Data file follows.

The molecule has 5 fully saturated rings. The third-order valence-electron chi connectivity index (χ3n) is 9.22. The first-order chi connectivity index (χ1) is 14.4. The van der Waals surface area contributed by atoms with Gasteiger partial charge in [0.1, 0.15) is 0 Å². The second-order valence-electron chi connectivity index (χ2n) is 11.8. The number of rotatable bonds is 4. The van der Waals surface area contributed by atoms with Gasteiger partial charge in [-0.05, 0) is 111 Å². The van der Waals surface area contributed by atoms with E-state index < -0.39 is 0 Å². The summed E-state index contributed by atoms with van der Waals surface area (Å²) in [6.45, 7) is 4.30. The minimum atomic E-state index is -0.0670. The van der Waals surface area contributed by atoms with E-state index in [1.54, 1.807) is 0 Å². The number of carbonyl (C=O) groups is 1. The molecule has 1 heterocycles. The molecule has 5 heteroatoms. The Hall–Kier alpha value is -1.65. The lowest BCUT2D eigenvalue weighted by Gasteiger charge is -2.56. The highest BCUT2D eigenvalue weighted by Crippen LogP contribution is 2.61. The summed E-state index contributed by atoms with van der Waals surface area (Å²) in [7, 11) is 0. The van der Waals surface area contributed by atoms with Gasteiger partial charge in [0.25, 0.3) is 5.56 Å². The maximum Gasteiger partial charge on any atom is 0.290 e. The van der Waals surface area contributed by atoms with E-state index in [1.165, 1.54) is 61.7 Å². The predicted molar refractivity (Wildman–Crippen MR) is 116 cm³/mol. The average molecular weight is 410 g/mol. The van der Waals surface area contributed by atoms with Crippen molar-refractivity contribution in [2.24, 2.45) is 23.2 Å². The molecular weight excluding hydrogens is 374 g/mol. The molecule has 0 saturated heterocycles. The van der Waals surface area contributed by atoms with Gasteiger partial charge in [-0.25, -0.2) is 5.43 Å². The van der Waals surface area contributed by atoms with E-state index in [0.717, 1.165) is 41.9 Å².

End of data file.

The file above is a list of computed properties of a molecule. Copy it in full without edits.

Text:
The molecule has 5 fully saturated rings. The third-order valence-electron chi connectivity index (χ3n) is 9.22. The first-order chi connectivity index (χ1) is 14.4. The van der Waals surface area contributed by atoms with Gasteiger partial charge in [0.1, 0.15) is 0 Å². The second-order valence-electron chi connectivity index (χ2n) is 11.8. The number of rotatable bonds is 4. The van der Waals surface area contributed by atoms with Gasteiger partial charge in [-0.05, 0) is 111 Å². The van der Waals surface area contributed by atoms with E-state index < -0.39 is 0 Å². The summed E-state index contributed by atoms with van der Waals surface area (Å²) in [6.45, 7) is 4.30. The minimum atomic E-state index is -0.0670. The van der Waals surface area contributed by atoms with E-state index in [1.54, 1.807) is 0 Å². The number of carbonyl (C=O) groups is 1. The molecule has 1 heterocycles. The molecule has 5 heteroatoms. The Hall–Kier alpha value is -1.65. The lowest BCUT2D eigenvalue weighted by Gasteiger charge is -2.56. The highest BCUT2D eigenvalue weighted by Crippen LogP contribution is 2.61. The summed E-state index contributed by atoms with van der Waals surface area (Å²) in [7, 11) is 0. The van der Waals surface area contributed by atoms with Gasteiger partial charge in [0.25, 0.3) is 5.56 Å². The maximum Gasteiger partial charge on any atom is 0.290 e. The van der Waals surface area contributed by atoms with E-state index in [1.165, 1.54) is 61.7 Å². The predicted molar refractivity (Wildman–Crippen MR) is 116 cm³/mol. The average molecular weight is 410 g/mol. The van der Waals surface area contributed by atoms with Crippen molar-refractivity contribution in [2.24, 2.45) is 23.2 Å². The molecular weight excluding hydrogens is 374 g/mol. The molecule has 0 saturated heterocycles. The van der Waals surface area contributed by atoms with Gasteiger partial charge in [-0.25, -0.2) is 5.43 Å². The van der Waals surface area contributed by atoms with E-state index in [0.717, 1.165) is 41.9 Å².